These days, when I am not out working in the fields, you can generally catch me in the kitchen. I’m either making apple sauce or tomato sauce. Many people ask me how to make tomato sauce and there are as many recipes as their are tomato varieties, but this is how I make it.
I am a pretty low maintenance kinda gal, so my method is to dump whatever I happen to have at the time.
I wash my tomatoes, generally the split or damaged ones. Then I core them and cut out any bad spots. I tear them in half and place them on a jelly roll pan (you could also use a 13 x 9 pan). Then, I pile on anything else I have around, onions and garlic (of course!), peppers, eggplant, celery, etc. A little salt and pepper and then sprinkle on some olive oil. Place in the oven for about 20-30 minutes at 350.
Once that is done, throw in some fresh herbs. Then, you have two options. Dump it all into a food processor or blender, or put it in a stockpot. I put mine in a stockpot and let it simmer on an extremely low heat to let the herbs blend in. Then, I use a handheld blender to mix it all up in the stockpot. You can make it as chunky or smooth as you like. Since I don’t skin my tomatoes, I blend it pretty well so all the skins will get chopped up. Then you can either can it, or pour the cooled sauce into freezer bags and freeze it.
Now, if you are thinking that this recipe looks great, but you really would rather not make your kitchen into a sauna when it’s already 90 degrees outside, don’t worry. Wash your tomatoes and place them whole into a freezer bag. Pull them out when the weatherman announces our next blizzard and you’ll have plenty to do to keep you occupied AND well fed!
Posted by blacksheepfarms on August 30, 2010
Posted by blacksheepfarms on August 25, 2010
Want to get up close and personal with your food? Our friends at Pawnee Pride are offering a Kids Tour on September 10th, starting at 10:30am. It’s a family-friendly walking tour of the Rohrbaugh ranch, ending in a picnic at Burchard Lake.
The Rohrbaughs are good friends of ours, and we purchase our beef from them. The beef is 100% grass finished, and the cattle are never subjected to unnecessary medications or hormones. Pawnee Pride is very similar to Joel Salatin’s Polyface Farms, and the Rohrbaughs have hosted Joel in their home.
Pawnee Pride is located in Pawnee County, about 2 hours south of Metro Omaha. If you’d like to make reservations and get directions, contact Paul at firstname.lastname@example.org.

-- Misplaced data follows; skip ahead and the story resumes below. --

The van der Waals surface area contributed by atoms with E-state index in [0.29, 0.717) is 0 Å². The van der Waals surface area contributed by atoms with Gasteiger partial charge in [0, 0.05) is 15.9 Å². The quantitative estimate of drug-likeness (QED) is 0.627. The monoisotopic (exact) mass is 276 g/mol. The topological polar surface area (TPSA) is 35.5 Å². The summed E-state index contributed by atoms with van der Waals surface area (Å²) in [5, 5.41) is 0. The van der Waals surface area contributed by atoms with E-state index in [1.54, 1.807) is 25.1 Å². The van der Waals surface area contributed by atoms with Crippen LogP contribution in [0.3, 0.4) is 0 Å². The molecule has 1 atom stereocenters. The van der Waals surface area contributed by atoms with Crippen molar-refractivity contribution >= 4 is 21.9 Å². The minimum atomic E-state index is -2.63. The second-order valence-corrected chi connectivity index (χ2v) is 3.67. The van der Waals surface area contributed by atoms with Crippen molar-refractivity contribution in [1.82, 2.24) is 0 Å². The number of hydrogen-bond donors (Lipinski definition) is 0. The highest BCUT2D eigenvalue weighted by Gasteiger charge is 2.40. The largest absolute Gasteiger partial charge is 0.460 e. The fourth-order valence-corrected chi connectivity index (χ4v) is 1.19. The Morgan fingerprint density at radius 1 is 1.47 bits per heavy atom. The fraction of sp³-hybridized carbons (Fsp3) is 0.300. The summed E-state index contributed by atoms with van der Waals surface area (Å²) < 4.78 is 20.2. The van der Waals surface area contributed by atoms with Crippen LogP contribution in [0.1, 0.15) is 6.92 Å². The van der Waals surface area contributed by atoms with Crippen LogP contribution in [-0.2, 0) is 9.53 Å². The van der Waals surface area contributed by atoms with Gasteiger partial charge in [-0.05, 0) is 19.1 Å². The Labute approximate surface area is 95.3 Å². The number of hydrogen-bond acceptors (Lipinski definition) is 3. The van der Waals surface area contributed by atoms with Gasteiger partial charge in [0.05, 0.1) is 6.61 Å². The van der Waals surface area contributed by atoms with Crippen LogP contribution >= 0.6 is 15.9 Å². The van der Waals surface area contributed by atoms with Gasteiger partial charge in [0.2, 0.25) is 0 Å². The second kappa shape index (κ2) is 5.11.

Posted by blacksheepfarms on August 23, 2010
Our farmhouse was built in 1900. The City of Omaha hadn’t yet spread the next 20 miles to border our town of Bennington, and the Ford Model T was introduced in 1908. At that time, our farm was truly rural.
The first modern air conditioner was invented in 1902. In the pre-AC days, temperature control meant planting trees to shade the house, plenty of windows to create cross-breezes and cold baths. Well, not much has changed.
Today’s high temperature is 97F. We’ve been experiencing a long stretch of hot and humid weather, and this has made life difficult on the farm. Morning temps in the kitchen are usually 80F, and the nights haven’t been providing much relief. We have a couple of portable or window air conditioning units to help us sleep, but the heat is still a major factor in our daily lives.
Farming is a lifestyle, and it can mean that you make sacrifices. Heck, it’s a completely different life altogether. In my city life, I left my air conditioned house, hopped into my air conditioned car and drove 15 minutes to my air conditioned office. Now, I drive 22 miles one way while my family sweats out their day. I plan my nights and weekends around weeds, fallen trees, hungry pigs, fences, escaping dogs and, right now, sweating and showering.
If you are considering farming, sleep with the windows open tonight. We can talk in the morning.
Posted by blacksheepfarms on August 11, 2010
Here is your chance! Some friends of ours are selling their farm, so we can attest to the fact that the land was well cared for and they are good people.
Check it out!
Posted by blacksheepfarms on August 1, 2010
It’s been a fantastic season for us on the farm. Of course there have been some setbacks, but all in all, we’ve been so fortunate. But one of the main hassles we deal with on a daily basis is weeds. I’m not sure if it was all the rain, or weed seed in our mulch, or the fact that we tilled and planted in an area that was especially weedy before or a combination of all of that, but we’ve got WEEDS and LOTS of ‘em! Make that HAD weeds because here is the before:
and here is the after:
We ask our CSA members to give some of their time to help us work throughout the season. The last Saturday of every month we set aside the morning for volunteer time. This month, we were so overwhelmed with weeds, we decided to open it up to anyone who wanted to come. We put the call out for Crop Mob 2010 and ended up with a delightful and dedicated group of people who were rockstar weeders! In the four hours we worked, we got 14 rows weeded! It would take my poor little hands a week to get all that done. But aside from the amazing work we got done, it was also a great opportunity to make new friends and experience farm life first-hand. I think our volunteers had fun and we are so very appreciative for what they have done for us. Thank you, rockstars!
Posted by blacksheepfarms on August 1, 2010